Rickke previously served as the Executive Director of FIERCE, a grassroots organization for LGBTQ youth of color in New York City. He was also a Ford Foundation New Voices Fellow at the Sylvia Rivera Law Project where he worked to integrate legal services, litigation, policy adv was a founding board member of the Right to the City Alliance and served on the board ocacy, and organizing strategies by and for low-income transgender people in New York City. Rickkeof the Third Wave Foundation where he helped develop grant-making strategies to support feminist youth organizing work across the U.S. He currently serves on the board of Funders for LGBTQ Issues and the New York Foundation.
Rickke received his B.A. in political science from Columbia University and Master of Public Administration from Columbia University’s School of International and Public Affairs with a focus on urban policy and management.
Ashleigh Eubanks is a queer Black femme with a tender heart and big smile. She currently lives in Brooklyn, though originally from Hartford, CT. Ashleigh has been engaged in social change work for over 10 years now. She has a deep love for people and the power of collectives. Ashleigh holds experience organizing around passion issues such as youth homelessness, safety for queer, trans and gender-non conforming people of color and food sovereignty.
She currently works as Food Justice Program Manager at RiseBoro Community Partnership where she does food systems education, supports local coop development, builds cross-movement solidarity and fosters local leadership. As a core member of the Audre Lorde Project’s Safe OUTside the System (SOS) Collective, Ashleigh has led community safety trainings rooted in transformative justice principles, collaborated to build strategic alliances, organized community events, and served on ALP’s organizational governing body.
Ashleigh also guides yoga + meditation and offers reiki healing to community in her free time. She recently embraced an opportunity to synthesize her heart’s work even more as a Harriet’s Apothecary Alchemy fellow. She holds a deep commitment to learning and practicing healing justice.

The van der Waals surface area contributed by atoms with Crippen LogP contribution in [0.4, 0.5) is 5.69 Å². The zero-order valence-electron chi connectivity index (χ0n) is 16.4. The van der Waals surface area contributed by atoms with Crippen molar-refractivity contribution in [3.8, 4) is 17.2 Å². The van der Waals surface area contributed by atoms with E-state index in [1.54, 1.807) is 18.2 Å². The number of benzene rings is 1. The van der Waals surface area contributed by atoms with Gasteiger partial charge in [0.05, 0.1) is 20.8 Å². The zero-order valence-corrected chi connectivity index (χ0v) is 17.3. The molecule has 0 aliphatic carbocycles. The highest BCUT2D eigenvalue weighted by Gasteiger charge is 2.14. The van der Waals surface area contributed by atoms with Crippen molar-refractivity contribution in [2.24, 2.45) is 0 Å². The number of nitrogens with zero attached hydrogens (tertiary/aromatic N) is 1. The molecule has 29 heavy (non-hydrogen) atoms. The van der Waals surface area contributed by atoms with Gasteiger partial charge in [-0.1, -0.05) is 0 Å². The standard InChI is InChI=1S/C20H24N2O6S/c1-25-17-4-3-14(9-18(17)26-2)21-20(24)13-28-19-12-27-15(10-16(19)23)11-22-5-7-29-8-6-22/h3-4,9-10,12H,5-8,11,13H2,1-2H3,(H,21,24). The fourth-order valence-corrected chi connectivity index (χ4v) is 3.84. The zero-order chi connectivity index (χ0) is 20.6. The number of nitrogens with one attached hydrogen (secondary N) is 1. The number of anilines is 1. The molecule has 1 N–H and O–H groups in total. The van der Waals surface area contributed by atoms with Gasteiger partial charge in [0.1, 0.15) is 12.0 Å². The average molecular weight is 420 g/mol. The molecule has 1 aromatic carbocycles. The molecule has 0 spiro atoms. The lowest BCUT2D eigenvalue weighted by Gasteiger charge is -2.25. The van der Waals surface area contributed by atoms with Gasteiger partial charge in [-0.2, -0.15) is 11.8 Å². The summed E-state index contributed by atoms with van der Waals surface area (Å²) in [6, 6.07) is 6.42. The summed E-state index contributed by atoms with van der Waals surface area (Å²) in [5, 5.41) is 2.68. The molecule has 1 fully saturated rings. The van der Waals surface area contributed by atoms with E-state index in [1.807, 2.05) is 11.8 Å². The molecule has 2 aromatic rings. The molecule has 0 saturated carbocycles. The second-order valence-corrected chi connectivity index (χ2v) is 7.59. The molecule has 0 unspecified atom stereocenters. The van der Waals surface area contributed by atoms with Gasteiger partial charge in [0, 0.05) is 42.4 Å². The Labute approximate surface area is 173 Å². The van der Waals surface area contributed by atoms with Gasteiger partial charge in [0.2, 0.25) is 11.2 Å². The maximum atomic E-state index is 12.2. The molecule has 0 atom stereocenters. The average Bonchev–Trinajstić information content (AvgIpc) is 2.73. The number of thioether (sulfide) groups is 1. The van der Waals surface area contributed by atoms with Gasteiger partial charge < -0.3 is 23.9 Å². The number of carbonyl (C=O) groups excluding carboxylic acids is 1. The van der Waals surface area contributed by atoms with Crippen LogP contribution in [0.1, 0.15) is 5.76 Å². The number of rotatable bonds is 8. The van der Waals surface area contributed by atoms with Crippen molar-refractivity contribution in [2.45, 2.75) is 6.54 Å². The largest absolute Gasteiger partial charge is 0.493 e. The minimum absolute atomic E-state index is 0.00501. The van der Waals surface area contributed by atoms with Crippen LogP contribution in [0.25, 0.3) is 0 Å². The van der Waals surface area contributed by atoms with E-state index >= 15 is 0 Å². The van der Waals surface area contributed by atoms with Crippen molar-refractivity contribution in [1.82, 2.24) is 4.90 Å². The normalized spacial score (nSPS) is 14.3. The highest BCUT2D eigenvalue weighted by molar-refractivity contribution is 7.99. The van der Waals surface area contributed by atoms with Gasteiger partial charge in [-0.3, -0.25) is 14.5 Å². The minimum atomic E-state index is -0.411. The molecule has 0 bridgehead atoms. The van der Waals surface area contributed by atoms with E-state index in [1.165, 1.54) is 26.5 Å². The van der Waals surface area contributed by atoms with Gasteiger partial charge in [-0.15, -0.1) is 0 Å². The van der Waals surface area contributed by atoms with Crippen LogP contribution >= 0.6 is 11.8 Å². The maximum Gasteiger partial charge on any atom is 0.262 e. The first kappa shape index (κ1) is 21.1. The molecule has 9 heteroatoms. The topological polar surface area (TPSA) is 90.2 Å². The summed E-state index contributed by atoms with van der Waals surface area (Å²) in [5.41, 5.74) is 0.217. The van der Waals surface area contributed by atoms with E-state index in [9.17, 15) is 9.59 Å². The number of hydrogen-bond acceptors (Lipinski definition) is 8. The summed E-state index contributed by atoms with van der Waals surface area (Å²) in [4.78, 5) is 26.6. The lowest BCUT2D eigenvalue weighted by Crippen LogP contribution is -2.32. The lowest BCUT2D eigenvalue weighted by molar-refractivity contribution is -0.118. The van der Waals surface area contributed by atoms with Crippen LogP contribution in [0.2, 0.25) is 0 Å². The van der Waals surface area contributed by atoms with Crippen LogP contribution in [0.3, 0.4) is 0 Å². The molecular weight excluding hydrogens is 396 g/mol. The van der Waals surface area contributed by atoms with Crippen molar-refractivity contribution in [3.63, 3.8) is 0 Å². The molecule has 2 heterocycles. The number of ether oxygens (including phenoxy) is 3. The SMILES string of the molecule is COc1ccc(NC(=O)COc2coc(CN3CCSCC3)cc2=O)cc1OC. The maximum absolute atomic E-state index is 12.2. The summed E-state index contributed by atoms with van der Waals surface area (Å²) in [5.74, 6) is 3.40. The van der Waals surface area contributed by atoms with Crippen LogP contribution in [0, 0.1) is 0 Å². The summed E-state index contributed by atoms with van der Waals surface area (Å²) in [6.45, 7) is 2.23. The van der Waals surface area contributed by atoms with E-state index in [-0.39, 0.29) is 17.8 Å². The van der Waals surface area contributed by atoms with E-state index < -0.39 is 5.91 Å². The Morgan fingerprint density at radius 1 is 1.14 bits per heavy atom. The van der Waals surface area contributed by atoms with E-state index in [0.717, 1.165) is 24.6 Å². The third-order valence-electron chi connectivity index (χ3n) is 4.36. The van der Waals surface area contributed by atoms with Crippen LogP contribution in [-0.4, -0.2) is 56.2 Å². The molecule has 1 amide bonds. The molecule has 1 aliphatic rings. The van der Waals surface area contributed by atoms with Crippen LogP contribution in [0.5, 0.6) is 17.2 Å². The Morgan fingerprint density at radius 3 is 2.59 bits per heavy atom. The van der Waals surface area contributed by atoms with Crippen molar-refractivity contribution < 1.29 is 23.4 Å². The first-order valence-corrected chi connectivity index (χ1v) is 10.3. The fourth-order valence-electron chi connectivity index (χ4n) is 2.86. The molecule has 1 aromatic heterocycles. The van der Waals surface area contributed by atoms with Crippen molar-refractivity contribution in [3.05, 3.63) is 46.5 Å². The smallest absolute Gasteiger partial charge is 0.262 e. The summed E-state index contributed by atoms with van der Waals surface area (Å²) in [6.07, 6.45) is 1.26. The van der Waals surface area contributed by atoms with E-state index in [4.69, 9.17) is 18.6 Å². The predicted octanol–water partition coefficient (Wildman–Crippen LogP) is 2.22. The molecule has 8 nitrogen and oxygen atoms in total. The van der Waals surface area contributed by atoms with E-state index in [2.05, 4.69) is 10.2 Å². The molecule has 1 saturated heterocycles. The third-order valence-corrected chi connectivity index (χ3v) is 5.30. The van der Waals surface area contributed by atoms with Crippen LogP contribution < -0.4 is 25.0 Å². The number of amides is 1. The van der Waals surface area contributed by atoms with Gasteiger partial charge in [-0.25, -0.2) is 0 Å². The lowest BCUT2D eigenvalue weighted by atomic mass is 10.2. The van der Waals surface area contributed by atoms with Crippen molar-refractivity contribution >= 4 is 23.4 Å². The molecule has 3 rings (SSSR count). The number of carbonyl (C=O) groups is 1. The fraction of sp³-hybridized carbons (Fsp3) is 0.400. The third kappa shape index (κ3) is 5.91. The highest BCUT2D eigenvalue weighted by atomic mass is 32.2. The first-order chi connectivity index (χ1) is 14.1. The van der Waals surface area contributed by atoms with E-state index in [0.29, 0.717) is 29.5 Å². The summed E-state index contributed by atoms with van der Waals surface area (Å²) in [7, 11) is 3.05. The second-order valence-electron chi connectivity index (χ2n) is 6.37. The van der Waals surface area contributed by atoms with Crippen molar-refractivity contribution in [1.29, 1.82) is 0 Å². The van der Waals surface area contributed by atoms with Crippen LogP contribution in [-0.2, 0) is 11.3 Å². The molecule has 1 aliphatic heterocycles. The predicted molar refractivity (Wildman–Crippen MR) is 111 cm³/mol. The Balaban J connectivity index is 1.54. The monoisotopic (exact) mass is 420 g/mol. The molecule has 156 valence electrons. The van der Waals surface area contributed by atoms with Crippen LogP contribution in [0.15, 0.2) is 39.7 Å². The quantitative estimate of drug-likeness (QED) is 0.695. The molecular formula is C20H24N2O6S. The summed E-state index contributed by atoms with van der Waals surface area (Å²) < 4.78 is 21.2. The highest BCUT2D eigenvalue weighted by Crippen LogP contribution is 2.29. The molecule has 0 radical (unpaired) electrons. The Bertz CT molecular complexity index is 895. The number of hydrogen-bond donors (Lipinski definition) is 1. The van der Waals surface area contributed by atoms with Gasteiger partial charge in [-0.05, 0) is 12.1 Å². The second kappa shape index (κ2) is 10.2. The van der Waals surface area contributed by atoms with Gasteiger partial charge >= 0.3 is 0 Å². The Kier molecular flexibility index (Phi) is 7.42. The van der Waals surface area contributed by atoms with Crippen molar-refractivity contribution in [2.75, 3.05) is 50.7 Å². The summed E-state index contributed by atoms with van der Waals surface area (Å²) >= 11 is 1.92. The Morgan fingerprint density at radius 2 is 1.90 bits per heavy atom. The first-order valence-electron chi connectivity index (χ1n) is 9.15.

Katherine Acey served as the Executive Director of Astraea Lesbian Foundation for Justice for twenty-three years (1987 – 2010). Under her stewardship Astraea established the nation’s first Lesbian Writers Fund in 1990, created the International Fund for Sexual Minorities in 1996 and in 2006 launched the U.S. Movement Building Initiative to support people of color LGBTQ organizations to collectively build their power and voice.
From 1982 – 1987 Katherine was the Associate Director of the North Star Fund in New York City, overseeing its grants programs and participating in donor engagement and fundraising. She was involved in the Women’s Funding Network since its inception, serving as a founding board member and chair. She is also a founding member and past chair of the Funders for LGBT Issues and has served as a board or advisory member to countless organizations. Current affiliations include: Board Member and Treasurer for both the International Network of Women’s Funds and Political Research Associates; Steering Committee, Public Foundations Project; Advisory Committee, Pipeline Project; and Advisory Committee, OSF LGBT Initiative. Until her departure from Astraea she served on the Steering Committee of the Global Philanthropy Project: Expanding Resources for LGBT People.
The Women’s Funding Network honored Katherine for her leadership in building a multi-cultural women’s funding movement. Other honors include the Cross Cultural Black Women’s Studies Institute for International Women’s Leadership Award, the NYC National Organization for Women Susan B. Anthony Award, the Women & Philanthropy LEAD Award, the FEX Vision Award for achievements in social justice, the Lambda Legal Defense and Education Liberty Award and the Women e-news 21 Leaders for the 21st Century Award.